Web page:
"Senegalese" Searches

Well, it seems that my posting of my recently completed research paper Senegalese Analogies: Parallels in Chinese and French Interaction with a West African Nation has been quite popular with Google. In fact, the post remains on the very first page for simply searching "Senegalese" on google.com, and a day or two back it was even higher on the list. Of course, searching "Senegalese analogies" returns me as the first result, but then naturally my post is nowhere to be found if you search "Senegal," which gives far more sensible results.

I say sensible because I still feel like far less than a scholar, or someone whose work should be read online by those seeking reliable information. I still may occasionally post academic assignments I've finished, but only because it's somewhat interesting to do so, perhaps also hoping that someone on the interweb might comment on it. "Senegalese Analogies" is not really as high-quality a piece as I think it could be, and what's more, it's a very difficult prospect to transfer footnotes onto Blogger.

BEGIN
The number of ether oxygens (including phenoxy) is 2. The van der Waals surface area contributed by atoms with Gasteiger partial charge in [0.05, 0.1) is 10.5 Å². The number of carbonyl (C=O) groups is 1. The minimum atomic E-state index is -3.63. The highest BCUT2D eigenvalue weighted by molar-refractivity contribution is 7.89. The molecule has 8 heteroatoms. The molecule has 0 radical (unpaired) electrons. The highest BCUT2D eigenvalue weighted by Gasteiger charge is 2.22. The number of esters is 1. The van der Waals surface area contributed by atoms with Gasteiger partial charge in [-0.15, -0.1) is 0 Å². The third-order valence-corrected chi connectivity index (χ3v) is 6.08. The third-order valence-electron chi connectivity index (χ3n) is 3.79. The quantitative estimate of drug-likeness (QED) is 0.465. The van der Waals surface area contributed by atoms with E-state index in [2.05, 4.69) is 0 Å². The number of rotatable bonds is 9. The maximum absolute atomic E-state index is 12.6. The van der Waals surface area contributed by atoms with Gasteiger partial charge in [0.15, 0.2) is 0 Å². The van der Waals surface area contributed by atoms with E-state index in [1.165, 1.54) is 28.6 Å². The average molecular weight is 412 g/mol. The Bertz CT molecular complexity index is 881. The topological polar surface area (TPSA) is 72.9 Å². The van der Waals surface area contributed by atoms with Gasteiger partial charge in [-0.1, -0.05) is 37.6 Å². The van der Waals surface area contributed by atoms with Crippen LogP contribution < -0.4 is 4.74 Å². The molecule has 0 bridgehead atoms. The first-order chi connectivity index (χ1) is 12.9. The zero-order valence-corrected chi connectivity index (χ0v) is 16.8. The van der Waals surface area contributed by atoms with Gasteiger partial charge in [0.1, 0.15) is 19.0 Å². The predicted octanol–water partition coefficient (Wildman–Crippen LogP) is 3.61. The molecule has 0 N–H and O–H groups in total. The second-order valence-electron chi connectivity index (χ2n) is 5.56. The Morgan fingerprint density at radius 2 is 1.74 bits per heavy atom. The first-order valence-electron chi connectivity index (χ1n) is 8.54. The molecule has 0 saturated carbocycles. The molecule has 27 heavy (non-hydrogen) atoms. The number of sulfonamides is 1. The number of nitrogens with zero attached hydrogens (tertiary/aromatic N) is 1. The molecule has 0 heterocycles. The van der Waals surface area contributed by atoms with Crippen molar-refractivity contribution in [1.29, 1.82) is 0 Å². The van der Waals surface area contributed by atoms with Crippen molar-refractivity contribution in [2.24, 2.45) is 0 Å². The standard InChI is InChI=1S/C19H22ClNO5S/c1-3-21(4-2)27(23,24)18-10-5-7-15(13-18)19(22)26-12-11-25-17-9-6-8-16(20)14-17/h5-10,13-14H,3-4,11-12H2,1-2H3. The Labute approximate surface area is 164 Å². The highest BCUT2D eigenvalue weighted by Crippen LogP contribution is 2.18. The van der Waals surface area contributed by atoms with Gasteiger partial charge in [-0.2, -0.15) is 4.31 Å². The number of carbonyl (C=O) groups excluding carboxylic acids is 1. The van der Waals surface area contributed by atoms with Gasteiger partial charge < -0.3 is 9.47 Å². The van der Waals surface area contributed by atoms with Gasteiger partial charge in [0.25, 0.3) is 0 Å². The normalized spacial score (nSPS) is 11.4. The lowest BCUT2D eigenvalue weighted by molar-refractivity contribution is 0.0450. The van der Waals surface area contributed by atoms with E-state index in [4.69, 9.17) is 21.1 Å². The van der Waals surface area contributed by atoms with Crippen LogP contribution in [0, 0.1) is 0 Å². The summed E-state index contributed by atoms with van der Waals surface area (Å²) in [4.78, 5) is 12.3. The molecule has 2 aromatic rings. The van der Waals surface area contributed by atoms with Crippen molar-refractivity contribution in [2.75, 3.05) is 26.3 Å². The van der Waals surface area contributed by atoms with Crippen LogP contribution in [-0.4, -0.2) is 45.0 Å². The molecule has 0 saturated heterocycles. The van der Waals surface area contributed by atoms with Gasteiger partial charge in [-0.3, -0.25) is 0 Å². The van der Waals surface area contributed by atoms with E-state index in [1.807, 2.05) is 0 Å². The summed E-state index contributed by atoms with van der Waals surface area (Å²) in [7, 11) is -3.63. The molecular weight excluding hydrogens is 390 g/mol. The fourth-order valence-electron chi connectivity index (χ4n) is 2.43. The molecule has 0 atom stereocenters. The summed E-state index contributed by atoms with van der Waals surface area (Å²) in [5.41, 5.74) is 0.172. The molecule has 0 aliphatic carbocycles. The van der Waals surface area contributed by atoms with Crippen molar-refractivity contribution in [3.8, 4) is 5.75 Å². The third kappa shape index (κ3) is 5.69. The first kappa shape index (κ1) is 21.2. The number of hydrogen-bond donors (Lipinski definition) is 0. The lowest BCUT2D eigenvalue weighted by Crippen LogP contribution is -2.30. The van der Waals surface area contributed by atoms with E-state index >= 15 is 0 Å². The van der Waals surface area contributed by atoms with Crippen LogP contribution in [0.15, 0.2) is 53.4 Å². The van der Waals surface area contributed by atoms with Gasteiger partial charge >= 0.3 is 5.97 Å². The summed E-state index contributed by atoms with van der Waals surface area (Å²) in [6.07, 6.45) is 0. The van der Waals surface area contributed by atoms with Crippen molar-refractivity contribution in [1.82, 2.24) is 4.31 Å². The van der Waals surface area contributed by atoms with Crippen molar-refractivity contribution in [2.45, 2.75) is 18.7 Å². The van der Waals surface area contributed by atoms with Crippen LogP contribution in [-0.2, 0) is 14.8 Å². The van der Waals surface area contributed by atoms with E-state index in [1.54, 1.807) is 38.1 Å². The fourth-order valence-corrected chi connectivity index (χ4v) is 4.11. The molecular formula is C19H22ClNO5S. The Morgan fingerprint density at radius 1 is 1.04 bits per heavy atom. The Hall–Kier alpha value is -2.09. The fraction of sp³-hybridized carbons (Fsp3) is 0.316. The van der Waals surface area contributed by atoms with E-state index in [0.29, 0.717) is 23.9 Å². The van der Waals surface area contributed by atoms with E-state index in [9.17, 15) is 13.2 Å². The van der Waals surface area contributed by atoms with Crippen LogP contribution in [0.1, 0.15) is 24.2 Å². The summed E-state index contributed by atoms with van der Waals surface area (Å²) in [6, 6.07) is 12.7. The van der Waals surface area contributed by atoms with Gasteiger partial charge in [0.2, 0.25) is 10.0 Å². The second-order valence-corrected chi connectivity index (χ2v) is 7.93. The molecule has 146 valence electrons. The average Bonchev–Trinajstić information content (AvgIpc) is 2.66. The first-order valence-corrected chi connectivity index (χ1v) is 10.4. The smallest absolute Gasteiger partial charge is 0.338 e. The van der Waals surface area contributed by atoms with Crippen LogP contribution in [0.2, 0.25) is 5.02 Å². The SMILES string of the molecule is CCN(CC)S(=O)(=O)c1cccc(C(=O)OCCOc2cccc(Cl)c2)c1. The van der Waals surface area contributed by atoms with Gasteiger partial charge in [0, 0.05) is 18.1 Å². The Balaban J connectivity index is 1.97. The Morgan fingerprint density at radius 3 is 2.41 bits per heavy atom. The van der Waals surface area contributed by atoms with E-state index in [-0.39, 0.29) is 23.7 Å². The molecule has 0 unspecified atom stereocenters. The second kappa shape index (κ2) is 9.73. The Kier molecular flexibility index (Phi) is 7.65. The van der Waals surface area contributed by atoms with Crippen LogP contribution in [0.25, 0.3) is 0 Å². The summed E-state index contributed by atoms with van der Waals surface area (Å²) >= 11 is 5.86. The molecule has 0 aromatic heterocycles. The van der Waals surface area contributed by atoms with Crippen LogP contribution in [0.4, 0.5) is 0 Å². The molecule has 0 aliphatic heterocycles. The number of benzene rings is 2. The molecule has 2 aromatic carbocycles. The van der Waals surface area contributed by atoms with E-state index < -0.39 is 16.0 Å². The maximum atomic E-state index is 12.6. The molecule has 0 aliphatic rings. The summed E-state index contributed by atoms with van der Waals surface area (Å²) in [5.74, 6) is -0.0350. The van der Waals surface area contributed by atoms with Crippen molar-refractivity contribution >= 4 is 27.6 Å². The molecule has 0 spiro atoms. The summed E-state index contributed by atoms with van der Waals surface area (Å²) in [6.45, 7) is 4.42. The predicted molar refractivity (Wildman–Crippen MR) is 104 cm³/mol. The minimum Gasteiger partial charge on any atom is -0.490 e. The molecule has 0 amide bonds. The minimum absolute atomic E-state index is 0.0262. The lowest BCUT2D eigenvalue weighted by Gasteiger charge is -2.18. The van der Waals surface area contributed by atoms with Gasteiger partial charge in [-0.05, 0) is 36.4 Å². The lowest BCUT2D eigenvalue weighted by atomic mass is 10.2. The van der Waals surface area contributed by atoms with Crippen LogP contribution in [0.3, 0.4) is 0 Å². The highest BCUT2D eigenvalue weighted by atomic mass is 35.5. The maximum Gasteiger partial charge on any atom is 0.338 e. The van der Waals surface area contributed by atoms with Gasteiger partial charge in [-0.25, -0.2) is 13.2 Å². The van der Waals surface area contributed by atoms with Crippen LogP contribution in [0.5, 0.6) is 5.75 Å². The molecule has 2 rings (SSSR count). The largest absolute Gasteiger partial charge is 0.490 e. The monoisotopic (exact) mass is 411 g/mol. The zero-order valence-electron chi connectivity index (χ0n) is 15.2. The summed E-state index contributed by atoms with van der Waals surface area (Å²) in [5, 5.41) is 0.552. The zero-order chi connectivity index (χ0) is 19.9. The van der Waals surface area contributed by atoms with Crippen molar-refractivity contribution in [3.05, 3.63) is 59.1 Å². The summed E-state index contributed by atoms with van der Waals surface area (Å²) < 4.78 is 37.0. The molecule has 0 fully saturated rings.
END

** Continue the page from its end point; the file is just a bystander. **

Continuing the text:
Perhaps my standards are too high. After all, all sorts of people make information available online without any sort of qualifications. I may feel inadequate because I'm not some professional whose work is going on JSTOR, but when I think about it, it's rather likely that I'll never become that kind of writer. It's possible, I suppose, if I were to take the path to becoming a professor, but more likely I'd like to become a high school teacher, who besides writing little lectures for students would still really belong to a category of amateur historians.

These conflicted ideas aside, I think I would like to continue posting academic or semi-academic work on this blog, but only on occasion. What I'd really like to see, now that I've had at least a short term boost in readership and search returns, is comments. I haven't gotten comments from a stranger in so long... it's kind of a big deal for a small-time blogger.

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